Lastly, the use of bromine can be seen in medical preparations, pesticides, dyes, flame retardants, etc.

What is Chlorine? 

As already mentioned, A periodic table consists of different elements that have different characteristics and properties. Halogen, a group in the periodic table consisting of nonmetallic elements which have similar properties in general. 

Chlorine is also a nonmetallic element of group 7A of the periodic table which is a greenish-yellow gas in the normal state. It has a very strong odor that can be irritating usually. As for the atomic number, it has an atomic number of 17 along with a 35.453 atomic mass. 

Unlike bromine, chlorine is very reactive, therefore it reacts more often and involves a variety of chemical interactions.

The natural occurrence of chlorine is in the form of a chemical compound or disassociated forms of ions. Also, it can be obtained from several minerals, such as halite, sylvite, carnalite, etc. Additionally, there are anions of chlorine present in the seas and oceans. Apparently, the bromine is in a 1:660 ratio in the seawater with the majority of chlorine atoms. 

Besides, chlorine is a strong oxidant and usually with an -1 oxidation state. Although, chlorine has a positive oxidation state when there’s a stronger oxidant present in the molecule. It has all oxidization states from +1 to +7, except +2. 

Lastly, Chlorine is used in the production of hydrochloric acid, cleaning products, etc. 

Main Differences Between Bromine and Chlorine

Bromine and Chlorine belong to the same halogen group in the periodic table and they are nonmetallic elements. Due to their similar properties and characterization as they belong to the same group in the periodic table. People tend to see them in the same light, but they are very different from each other. Yet, they have common properties and characterization as well. 

  1. Bromine is a reddish-brown liquid. Meanwhile, chlorine is a greenish-yellow gas in a normal state. 
  2. Bromine is number 35 in the periodic table, while chlorine is number 17 in the periodic table. 
  3. As for the atomic mass, bromine has a 79.904 atomic mass. Meanwhile, chlorine has an atomic mass of 35.453. 
  4. Bromine is less reactive, although it does contribute to many chemical interactions, while chlorine is very reactive under normal conditions.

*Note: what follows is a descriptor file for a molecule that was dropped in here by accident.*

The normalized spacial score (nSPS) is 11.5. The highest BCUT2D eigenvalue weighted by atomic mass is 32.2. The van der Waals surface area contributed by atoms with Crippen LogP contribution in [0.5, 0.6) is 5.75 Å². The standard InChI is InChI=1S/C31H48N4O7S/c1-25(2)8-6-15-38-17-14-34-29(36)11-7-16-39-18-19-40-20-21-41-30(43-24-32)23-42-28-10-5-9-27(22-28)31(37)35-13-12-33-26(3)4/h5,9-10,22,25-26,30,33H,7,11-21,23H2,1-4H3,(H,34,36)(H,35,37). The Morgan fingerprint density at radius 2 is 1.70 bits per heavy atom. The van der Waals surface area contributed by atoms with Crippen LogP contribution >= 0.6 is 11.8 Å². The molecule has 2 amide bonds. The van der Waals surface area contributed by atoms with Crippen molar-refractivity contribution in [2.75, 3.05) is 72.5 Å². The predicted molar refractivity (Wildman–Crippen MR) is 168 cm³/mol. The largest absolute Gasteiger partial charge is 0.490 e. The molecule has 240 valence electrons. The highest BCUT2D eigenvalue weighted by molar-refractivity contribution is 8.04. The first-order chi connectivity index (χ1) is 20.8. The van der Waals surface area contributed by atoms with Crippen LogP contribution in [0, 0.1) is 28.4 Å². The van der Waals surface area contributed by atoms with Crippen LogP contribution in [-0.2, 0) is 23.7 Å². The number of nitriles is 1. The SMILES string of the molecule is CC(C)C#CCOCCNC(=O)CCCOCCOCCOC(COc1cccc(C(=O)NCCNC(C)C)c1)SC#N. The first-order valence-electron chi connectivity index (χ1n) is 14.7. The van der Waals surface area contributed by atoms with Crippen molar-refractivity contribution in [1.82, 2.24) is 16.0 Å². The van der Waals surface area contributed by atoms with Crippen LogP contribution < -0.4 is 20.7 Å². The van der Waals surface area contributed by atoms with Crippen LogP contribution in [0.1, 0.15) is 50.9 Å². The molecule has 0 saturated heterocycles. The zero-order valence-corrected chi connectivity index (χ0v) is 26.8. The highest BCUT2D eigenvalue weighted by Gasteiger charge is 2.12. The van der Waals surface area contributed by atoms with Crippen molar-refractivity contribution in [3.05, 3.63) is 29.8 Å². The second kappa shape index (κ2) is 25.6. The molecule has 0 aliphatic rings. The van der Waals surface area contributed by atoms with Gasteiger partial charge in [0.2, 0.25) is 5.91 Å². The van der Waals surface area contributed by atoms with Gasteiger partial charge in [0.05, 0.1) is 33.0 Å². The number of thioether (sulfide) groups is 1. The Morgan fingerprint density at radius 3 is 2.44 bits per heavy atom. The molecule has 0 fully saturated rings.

5.  Bromine naturally occurs in two stable isotopes, while chlorine naturally occurs in a chemical compound or disassociated ions. 
  6. Bromine oxidizes in a -1 configuration, although it can also have a positive oxidation state (+1, +3, +5, +7). Meanwhile, chlorine has all oxidization states from +1 to +7, except +2. 

Conclusion 

The elements in the same group in the periodic table exhibit similar properties and characterization. Yet, each element has its individuality. So, considering them as equal is not apt. As bromine and chlorine belong to the same halogen group, thus they do share similar properties. But, they are very different from each other on an individual level. 

Bromine is a nonmetallic element in Periodic Group 7A that is a reddish-brown liquid in its natural state. It has the atomic number 35 and an atomic mass of 79.904. Bromine is believed to be less reactive in terms of reactivity. It does, however, play a role in a variety of interactions. Furthermore, it exists naturally in two stable isotopes, but in a mixture of these isotopes. Although it can have a positive oxidation state (+1, +3, +5, +7), it oxidizes in a -1 configuration.

Chlorine is a nonmetallic element in the periodic table’s group 7A that is a greenish-yellow gas in its natural state. It has the atomic number 17 and a mass of 35.453. When it comes to reactivity, chlorine is regarded to be extremely reactive. Furthermore, it can be found in the form of chemical compounds or disassociated ions in nature. Except for +2, it possesses all oxidation states from +1 to +7.

References 

  1. https://www.sciencedirect.com/science/article/pii/S0043135400002165
  2. https://pubs.acs.org/doi/pdf/10.1021/ic00103a040
2D vs 3D x
2D vs 3D

Editorial Staff at Ask Any Difference is a team of experts in the field of "Difference Between" topics and led by Sandeep Bhandari, Piyush Yadav and Chara Yadav. Trusted by over 1.5 million readers worldwide.

PinterestLinkedIn, Facebook